Virginia Beach Bitcoins

Bitcoin in Hampton Roads!

Check out the article the Virginia Pilot did about Bitcoin in Hampton Roads.

Bitcoin in Hampton Roads: Currency is finding footing

Trevor Scribner, clad in T-shirt and shorts, looked like any other customer when he went to Doumar’s Cones and Barbecue last week and shook hands with Thad Doumar at the counter.

He had come to persuade the general manager of one of Hampton Roads’ oldest restaurants – whose founder is said to have invented the ice cream cone – to embrace a newer invention: bitcoin. A decentralized, Internet-based monetary system, bitcoin uses a digital currency and has begun to build a network of users across the globe, especially overseas.

Doumar wore an orange cap, a crisp white shirt and a tie with letters vertically spelling the Norfolk diner’s name and ending in a large ice cream cone. He told Scribner he knew a little about bitcoin from news reports.

Recently that news hasn’t been good. Coverage has focused on bitcoin fraud, bitcoin-funded criminal activity, the drop in the currency’s value and the crash of Mt. Gox, the Tokyo-based bitcoin exchange that lost its customers’ holdings earlier this year.

None of that has dampened Scribner’s faith. “I’m of the mindset that I think it’s going to change everything,” he told Doumar.

In Hampton Roads, a number of bitcoin believers like Scribner are trying to spread the word and expand the community of followers. They want more businesses to accept bitcoin, so users will have more places to spend their bitcoins, and the currency will ensconce itself in customary consumer culture.

These bitcoin disciples aren’t necessarily technology nerds or aggressive investors. Some are in the military and believe that bitcoin is a safer, off-the-grid place to park their money. Others are small-business operators or buttoned-up corporate types keeping an eye on its progress.

Scribner’s family business, which sells portable oxygen equipment for travelers, now takes bitcoin, and he recently started reaching out to local restaurants to urge them to accept it.

Scribner explained the nuances to Doumar: It’s free to access the network. All a retailer or restaurant needs is an Internet-based checkout system to process bitcoin payments and convert them to dollars.

He helped Doumar, whose great-great-uncle founded the business, establish an online bitcoin account in his cramped back office. Then, Scribner walked to the front counter, where Doumar stirred up a fresh limeade for him. The $2.15 drink cost him 0.00511914 bitcoin.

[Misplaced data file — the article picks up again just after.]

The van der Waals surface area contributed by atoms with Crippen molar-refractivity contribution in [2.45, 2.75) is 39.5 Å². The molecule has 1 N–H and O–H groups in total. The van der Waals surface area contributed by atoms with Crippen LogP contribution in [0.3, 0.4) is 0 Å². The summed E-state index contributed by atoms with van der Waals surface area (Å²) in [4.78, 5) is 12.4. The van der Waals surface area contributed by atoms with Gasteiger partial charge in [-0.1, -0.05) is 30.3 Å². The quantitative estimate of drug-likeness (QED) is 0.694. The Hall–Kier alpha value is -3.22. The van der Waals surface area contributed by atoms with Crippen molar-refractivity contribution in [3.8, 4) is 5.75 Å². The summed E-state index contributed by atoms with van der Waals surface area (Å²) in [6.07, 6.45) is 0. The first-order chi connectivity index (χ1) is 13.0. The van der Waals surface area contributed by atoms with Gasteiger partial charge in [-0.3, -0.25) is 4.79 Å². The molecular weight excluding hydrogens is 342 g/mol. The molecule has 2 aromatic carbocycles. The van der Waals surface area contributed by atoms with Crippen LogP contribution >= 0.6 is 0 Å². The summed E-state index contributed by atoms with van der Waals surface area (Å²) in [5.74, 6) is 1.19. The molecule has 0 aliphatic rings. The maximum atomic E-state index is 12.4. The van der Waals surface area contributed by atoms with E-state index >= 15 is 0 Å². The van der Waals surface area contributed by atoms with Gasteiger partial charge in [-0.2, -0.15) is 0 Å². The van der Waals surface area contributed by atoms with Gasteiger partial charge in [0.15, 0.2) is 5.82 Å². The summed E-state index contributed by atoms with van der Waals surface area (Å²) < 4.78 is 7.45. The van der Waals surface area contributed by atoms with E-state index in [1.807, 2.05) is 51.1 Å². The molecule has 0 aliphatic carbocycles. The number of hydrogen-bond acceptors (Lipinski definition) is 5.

Doumar returned to the office and checked his account, which showed the new transaction. “I love it!” he exclaimed.

And with that, a 109-year-old business became the first Virginia restaurant, according to one bitcoin resource, to accept bitcoin.

Scribner left the drive-in with plans to bring a “We Accept Bitcoin” sticker for the front window and get the business started with an online system to process bitcoin payments.

“I’m so excited!” he shouted as he reached his pickup.



Describing Tom Flake as a bitcoin miner is a little like calling Steve Jobs a phone maker. Like Jobs, the father of the iPad and iPhone, Flake is a visionary.

He co-founded BCause LLC, a Virginia Beach company that mines bitcoin, but that’s just the tip of the bitcoin ’berg for Flake.

Bitcoin mining is an encryption process that makes each bitcoin transaction verifiable mathematically. The encryption is fundamental to bitcoin, making it more secure than credit cards or cash, Flake explained.

No one can “pull” bitcoin from the system the way a merchant can take a payment with the swipe of a plastic card or a thief can steal cash. The holder of bitcoin must “push” the money where he wants to spend it.

BCause operates out of the data center of Utility Scale Computing, Flake’s other company, which provides computer processing for outside clients.

Flake opens a metal cabinet that holds eight BCause computers, among 13 total in the room. Blasted with air conditioning and a bank of fans, the computers can process an impossible-to-comprehend amount of data: 1.2 million petaFLOPs. A petaFLOP is a thousand trillion floating-point operations per second.

“In the aggregate, they comprise one of the most powerful supercomputers in the state of Virginia,” Flake said. “This is a number that’s outside most people’s realm of experience.”

Another 20 computers are on order, because bitcoin mining depends on this processing power to churn through numbers day and night. The miners that invest in all this machinery contribute to the value of bitcoin. The more bitcoins are mined, the harder they are to extract. The creators of the bitcoin system capped the amount that could enter circulation at 21 million bitcoins.

Flake and partners are looking to expand into bitcoin investment banking and options trading, similar to the stock exchanges of Wall Street.

Options would allow an investor to gamble on the future value of bitcoin. An investment bank could offer financing, say, for a developer that wants to fund construction of a new building with bitcoin.

“All the services that exist around any currency will have to exist around bitcoin,” he said. “We believe that’s inevitable.”

Despite the volatility of the price of bitcoin – after its launch in January 2009, it rose above $1,000 late last year before settling around $450 now – Flake considers it no less stable than the dollars we know and trust. Inflation causes the value of currency to deteriorate over time, which is why a loaf of bread costs more today than it did 10 years ago.